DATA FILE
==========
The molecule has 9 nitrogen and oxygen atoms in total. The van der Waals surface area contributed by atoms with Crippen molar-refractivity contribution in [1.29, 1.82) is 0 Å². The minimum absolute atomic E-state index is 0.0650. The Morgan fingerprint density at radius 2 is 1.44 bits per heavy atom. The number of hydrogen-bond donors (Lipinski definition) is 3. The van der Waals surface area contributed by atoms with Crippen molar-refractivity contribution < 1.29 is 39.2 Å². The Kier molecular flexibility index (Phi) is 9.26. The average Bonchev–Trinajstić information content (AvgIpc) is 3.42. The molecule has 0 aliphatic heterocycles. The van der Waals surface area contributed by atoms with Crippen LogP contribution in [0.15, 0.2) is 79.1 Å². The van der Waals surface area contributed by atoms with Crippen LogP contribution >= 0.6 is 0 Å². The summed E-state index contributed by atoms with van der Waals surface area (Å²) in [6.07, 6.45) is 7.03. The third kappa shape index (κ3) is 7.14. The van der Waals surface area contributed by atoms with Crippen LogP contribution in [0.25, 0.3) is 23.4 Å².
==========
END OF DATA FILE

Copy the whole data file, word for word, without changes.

The molecule has 9 nitrogen and oxygen atoms in total. The van der Waals surface area contributed by atoms with Crippen molar-refractivity contribution in [1.29, 1.82) is 0 Å². The minimum absolute atomic E-state index is 0.0650. The Morgan fingerprint density at radius 2 is 1.44 bits per heavy atom. The number of hydrogen-bond donors (Lipinski definition) is 3. The van der Waals surface area contributed by atoms with Crippen molar-refractivity contribution < 1.29 is 39.2 Å². The Kier molecular flexibility index (Phi) is 9.26. The average Bonchev–Trinajstić information content (AvgIpc) is 3.42. The molecule has 0 aliphatic heterocycles. The van der Waals surface area contributed by atoms with Crippen LogP contribution in [0.15, 0.2) is 79.1 Å². The van der Waals surface area contributed by atoms with Crippen LogP contribution >= 0.6 is 0 Å². The summed E-state index contributed by atoms with van der Waals surface area (Å²) in [6.07, 6.45) is 7.03. The third kappa shape index (κ3) is 7.14. The van der Waals surface area contributed by atoms with Crippen LogP contribution in [0.25, 0.3) is 23.4 Å².